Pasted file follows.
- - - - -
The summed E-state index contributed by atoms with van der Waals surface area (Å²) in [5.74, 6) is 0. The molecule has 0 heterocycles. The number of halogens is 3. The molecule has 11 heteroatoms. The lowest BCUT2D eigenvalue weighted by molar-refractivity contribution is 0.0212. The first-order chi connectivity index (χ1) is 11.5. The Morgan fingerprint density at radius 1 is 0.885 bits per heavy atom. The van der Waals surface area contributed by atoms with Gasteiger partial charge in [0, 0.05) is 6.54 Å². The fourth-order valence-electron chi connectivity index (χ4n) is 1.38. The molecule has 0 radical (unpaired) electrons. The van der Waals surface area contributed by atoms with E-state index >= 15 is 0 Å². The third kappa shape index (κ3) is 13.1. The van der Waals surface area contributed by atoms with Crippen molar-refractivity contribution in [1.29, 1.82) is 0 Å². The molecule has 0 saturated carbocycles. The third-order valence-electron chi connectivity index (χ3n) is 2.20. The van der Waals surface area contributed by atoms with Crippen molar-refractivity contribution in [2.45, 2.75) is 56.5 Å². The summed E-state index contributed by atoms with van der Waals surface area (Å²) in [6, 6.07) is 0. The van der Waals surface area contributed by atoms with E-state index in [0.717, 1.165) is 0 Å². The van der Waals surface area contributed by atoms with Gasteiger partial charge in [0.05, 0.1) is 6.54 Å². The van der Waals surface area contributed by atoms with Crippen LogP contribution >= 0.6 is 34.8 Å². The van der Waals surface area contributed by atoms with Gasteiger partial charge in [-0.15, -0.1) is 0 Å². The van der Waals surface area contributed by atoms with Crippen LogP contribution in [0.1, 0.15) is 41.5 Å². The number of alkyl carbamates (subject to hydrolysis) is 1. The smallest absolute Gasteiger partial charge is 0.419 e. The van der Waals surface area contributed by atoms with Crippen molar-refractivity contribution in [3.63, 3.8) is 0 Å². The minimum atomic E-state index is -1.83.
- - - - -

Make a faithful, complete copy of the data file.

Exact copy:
The summed E-state index contributed by atoms with van der Waals surface area (Å²) in [5.74, 6) is 0. The molecule has 0 heterocycles. The number of halogens is 3. The molecule has 11 heteroatoms. The lowest BCUT2D eigenvalue weighted by molar-refractivity contribution is 0.0212. The first-order chi connectivity index (χ1) is 11.5. The Morgan fingerprint density at radius 1 is 0.885 bits per heavy atom. The van der Waals surface area contributed by atoms with Gasteiger partial charge in [0, 0.05) is 6.54 Å². The fourth-order valence-electron chi connectivity index (χ4n) is 1.38. The molecule has 0 radical (unpaired) electrons. The van der Waals surface area contributed by atoms with E-state index >= 15 is 0 Å². The third kappa shape index (κ3) is 13.1. The van der Waals surface area contributed by atoms with Crippen molar-refractivity contribution in [1.29, 1.82) is 0 Å². The molecule has 0 saturated carbocycles. The third-order valence-electron chi connectivity index (χ3n) is 2.20. The van der Waals surface area contributed by atoms with Crippen molar-refractivity contribution in [2.45, 2.75) is 56.5 Å². The summed E-state index contributed by atoms with van der Waals surface area (Å²) in [6, 6.07) is 0. The van der Waals surface area contributed by atoms with E-state index in [0.717, 1.165) is 0 Å². The van der Waals surface area contributed by atoms with Gasteiger partial charge in [0.05, 0.1) is 6.54 Å². The van der Waals surface area contributed by atoms with Crippen LogP contribution >= 0.6 is 34.8 Å². The van der Waals surface area contributed by atoms with Gasteiger partial charge in [-0.15, -0.1) is 0 Å². The van der Waals surface area contributed by atoms with Crippen LogP contribution in [0.1, 0.15) is 41.5 Å². The number of alkyl carbamates (subject to hydrolysis) is 1. The smallest absolute Gasteiger partial charge is 0.419 e. The van der Waals surface area contributed by atoms with Crippen molar-refractivity contribution in [3.63, 3.8) is 0 Å². The minimum atomic E-state index is -1.83.